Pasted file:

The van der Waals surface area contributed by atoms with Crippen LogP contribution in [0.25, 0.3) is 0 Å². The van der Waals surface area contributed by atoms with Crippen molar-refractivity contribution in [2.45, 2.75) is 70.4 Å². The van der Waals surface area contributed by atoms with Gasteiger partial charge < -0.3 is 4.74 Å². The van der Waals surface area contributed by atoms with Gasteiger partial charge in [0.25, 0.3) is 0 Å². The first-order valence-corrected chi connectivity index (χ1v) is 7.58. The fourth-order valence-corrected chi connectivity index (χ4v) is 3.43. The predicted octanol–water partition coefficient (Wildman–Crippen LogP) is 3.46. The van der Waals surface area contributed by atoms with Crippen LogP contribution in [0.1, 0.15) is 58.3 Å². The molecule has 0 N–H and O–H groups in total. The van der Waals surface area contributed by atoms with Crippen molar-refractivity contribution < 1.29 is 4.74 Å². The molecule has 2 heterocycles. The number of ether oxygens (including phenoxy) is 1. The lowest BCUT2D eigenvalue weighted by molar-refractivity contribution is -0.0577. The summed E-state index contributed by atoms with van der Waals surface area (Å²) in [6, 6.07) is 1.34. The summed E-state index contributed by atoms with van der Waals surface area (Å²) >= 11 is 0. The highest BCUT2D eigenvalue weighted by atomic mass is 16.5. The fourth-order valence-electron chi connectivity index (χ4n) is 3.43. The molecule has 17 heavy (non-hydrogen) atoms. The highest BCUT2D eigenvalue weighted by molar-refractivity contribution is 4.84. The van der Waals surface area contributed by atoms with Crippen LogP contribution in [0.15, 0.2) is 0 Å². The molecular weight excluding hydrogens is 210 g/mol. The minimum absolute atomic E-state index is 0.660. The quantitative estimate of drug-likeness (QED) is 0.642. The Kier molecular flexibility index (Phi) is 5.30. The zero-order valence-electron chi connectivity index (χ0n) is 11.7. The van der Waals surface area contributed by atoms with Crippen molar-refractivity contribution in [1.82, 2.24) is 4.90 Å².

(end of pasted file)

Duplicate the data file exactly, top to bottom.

The van der Waals surface area contributed by atoms with Crippen LogP contribution in [0.25, 0.3) is 0 Å². The van der Waals surface area contributed by atoms with Crippen molar-refractivity contribution in [2.45, 2.75) is 70.4 Å². The van der Waals surface area contributed by atoms with Gasteiger partial charge < -0.3 is 4.74 Å². The van der Waals surface area contributed by atoms with Gasteiger partial charge in [0.25, 0.3) is 0 Å². The first-order valence-corrected chi connectivity index (χ1v) is 7.58. The fourth-order valence-corrected chi connectivity index (χ4v) is 3.43. The predicted octanol–water partition coefficient (Wildman–Crippen LogP) is 3.46. The van der Waals surface area contributed by atoms with Crippen LogP contribution in [0.1, 0.15) is 58.3 Å². The molecule has 0 N–H and O–H groups in total. The van der Waals surface area contributed by atoms with Crippen molar-refractivity contribution < 1.29 is 4.74 Å². The molecule has 2 heterocycles. The number of ether oxygens (including phenoxy) is 1. The lowest BCUT2D eigenvalue weighted by molar-refractivity contribution is -0.0577. The summed E-state index contributed by atoms with van der Waals surface area (Å²) in [6, 6.07) is 1.34. The summed E-state index contributed by atoms with van der Waals surface area (Å²) >= 11 is 0. The highest BCUT2D eigenvalue weighted by atomic mass is 16.5. The fourth-order valence-electron chi connectivity index (χ4n) is 3.43. The molecule has 17 heavy (non-hydrogen) atoms. The highest BCUT2D eigenvalue weighted by molar-refractivity contribution is 4.84. The van der Waals surface area contributed by atoms with Crippen LogP contribution in [0.15, 0.2) is 0 Å². The molecular weight excluding hydrogens is 210 g/mol. The minimum absolute atomic E-state index is 0.660. The quantitative estimate of drug-likeness (QED) is 0.642. The Kier molecular flexibility index (Phi) is 5.30. The zero-order valence-electron chi connectivity index (χ0n) is 11.7. The van der Waals surface area contributed by atoms with Crippen molar-refractivity contribution in [1.82, 2.24) is 4.90 Å².